Whether the same priority is motivating the businesspeople in charge of Royal Mail is another question. Royal Mail staff have been given ‘key worker’ status, but the business’s attitude appears to have remained the same despite the crisis. The CWU Deputy General Secretary, Terry Pullinger, has criticised Royal Mail as, ‘seeing the crisis through commercial lenses.’ This is to say that the business is basically putting costs ahead of safety and wellbeing of the workers as a number of delivery offices have reported shortages in PPE and neglects of the social distancing rules. Terry Pullinger went further to say that, ‘We are now at the stage where it is a constant battle with the employer to keep our members safe in their places of work’.

Businesses should prioritise the safety of their workers. This also means keeping safe our loved ones whom we go back home to, as well as the wider public, particularly the most vulnerable. For this reason, the CWU has proposed 16 measures, addressed to the Government, Royal Mail and its members, calling for the implementation of the ‘emergency services principles’, ensuring that PPE is in place for all employees, with the hope of minimising the spread of Coronavirus and saving lives ‘while maintaining an emergency network with prioritised services.’ This includes the suspension of delivery of all unaddressed advertising; a reduction in the daily deliveries to three times a week with only parcels/packets and first-class mails delivered on alternative days. The CWU went further to advise that if personal protective equipment (PPE) is not in place for all employees, or in any workplace, then offices should cease operation until the equipment has been provided to all employees.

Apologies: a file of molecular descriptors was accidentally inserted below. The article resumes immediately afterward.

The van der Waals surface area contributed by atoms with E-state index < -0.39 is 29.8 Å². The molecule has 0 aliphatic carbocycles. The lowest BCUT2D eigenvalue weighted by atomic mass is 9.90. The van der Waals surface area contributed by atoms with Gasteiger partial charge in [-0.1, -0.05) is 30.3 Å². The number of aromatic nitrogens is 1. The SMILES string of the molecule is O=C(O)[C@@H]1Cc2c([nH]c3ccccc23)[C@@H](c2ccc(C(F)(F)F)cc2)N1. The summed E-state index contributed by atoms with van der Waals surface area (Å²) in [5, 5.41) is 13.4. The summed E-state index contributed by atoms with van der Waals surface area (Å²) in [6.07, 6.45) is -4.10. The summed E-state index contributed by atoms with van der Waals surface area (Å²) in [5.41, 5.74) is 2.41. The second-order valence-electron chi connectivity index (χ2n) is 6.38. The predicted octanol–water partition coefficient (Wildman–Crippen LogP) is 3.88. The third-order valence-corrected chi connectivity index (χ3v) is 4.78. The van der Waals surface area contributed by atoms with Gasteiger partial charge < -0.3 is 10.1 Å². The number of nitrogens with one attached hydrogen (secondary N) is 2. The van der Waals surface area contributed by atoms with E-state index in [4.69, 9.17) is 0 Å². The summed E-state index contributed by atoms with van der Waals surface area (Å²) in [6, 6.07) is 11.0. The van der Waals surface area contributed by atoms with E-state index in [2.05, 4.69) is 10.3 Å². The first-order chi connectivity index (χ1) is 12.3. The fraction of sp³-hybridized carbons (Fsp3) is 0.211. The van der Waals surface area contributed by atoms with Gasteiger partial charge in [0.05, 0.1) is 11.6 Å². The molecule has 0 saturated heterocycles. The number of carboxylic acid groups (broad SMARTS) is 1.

Employees of Royal Mail had in earlier weeks walked out in various offices across the country demanding for improved work practice and protection against the virus and for the delivery of unaddressed mails. This, particularly the delivery of unaddressed mails, feeds into the accusation that the business is putting cost ahead of its employee’s safety – and by extension, the public. The delivery of this nonessential mail can only lead to unsafe working conditions at the workplace since it requires more people to process. The smaller delivery offices make the government’s recommendation of two meters social distancing difficult to achieve – putting more workers in danger of contracting the virus. In response to this, Dave Ward, The CWU General Secretary stated their support for its members and further emphasised that the CWU would back any of its members who removed themselves from work due to unsafe work environment. For this reason, the CWU, on the principle used in the emergency services, have called for a reduced working week for Royal Mail workers in order to halve the number of workers coming in in any given day. It further warned the company to ‘cease acting as a commercial operation and instead operate as a vital national service’ conforming with the designation of its staff as key workers.